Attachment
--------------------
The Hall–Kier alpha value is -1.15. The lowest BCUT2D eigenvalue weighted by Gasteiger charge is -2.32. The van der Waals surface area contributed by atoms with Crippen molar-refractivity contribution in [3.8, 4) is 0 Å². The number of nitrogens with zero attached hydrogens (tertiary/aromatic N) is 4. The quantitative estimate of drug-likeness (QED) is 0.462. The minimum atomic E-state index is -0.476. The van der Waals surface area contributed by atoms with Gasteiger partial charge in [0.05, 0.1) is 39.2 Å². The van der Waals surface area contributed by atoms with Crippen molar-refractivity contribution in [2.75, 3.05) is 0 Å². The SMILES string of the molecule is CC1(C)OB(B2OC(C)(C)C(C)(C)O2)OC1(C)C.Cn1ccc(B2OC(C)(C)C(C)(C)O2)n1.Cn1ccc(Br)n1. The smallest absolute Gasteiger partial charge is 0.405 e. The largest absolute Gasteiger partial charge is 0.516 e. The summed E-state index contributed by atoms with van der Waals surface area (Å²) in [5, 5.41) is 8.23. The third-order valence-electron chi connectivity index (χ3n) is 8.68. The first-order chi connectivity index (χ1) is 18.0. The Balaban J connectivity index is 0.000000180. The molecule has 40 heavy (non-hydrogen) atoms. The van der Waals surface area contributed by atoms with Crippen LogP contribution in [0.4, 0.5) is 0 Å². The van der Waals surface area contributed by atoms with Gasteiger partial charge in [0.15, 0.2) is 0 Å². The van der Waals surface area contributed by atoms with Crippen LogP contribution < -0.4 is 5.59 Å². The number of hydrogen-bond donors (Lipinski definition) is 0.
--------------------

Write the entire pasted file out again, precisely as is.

The Hall–Kier alpha value is -1.15. The lowest BCUT2D eigenvalue weighted by Gasteiger charge is -2.32. The van der Waals surface area contributed by atoms with Crippen molar-refractivity contribution in [3.8, 4) is 0 Å². The number of nitrogens with zero attached hydrogens (tertiary/aromatic N) is 4. The quantitative estimate of drug-likeness (QED) is 0.462. The minimum atomic E-state index is -0.476. The van der Waals surface area contributed by atoms with Gasteiger partial charge in [0.05, 0.1) is 39.2 Å². The van der Waals surface area contributed by atoms with Crippen molar-refractivity contribution in [2.75, 3.05) is 0 Å². The SMILES string of the molecule is CC1(C)OB(B2OC(C)(C)C(C)(C)O2)OC1(C)C.Cn1ccc(B2OC(C)(C)C(C)(C)O2)n1.Cn1ccc(Br)n1. The smallest absolute Gasteiger partial charge is 0.405 e. The largest absolute Gasteiger partial charge is 0.516 e. The summed E-state index contributed by atoms with van der Waals surface area (Å²) in [5, 5.41) is 8.23. The third-order valence-electron chi connectivity index (χ3n) is 8.68. The first-order chi connectivity index (χ1) is 18.0. The Balaban J connectivity index is 0.000000180. The molecule has 40 heavy (non-hydrogen) atoms. The van der Waals surface area contributed by atoms with Crippen LogP contribution in [0.4, 0.5) is 0 Å². The van der Waals surface area contributed by atoms with Gasteiger partial charge in [0.15, 0.2) is 0 Å². The van der Waals surface area contributed by atoms with Crippen LogP contribution < -0.4 is 5.59 Å². The number of hydrogen-bond donors (Lipinski definition) is 0.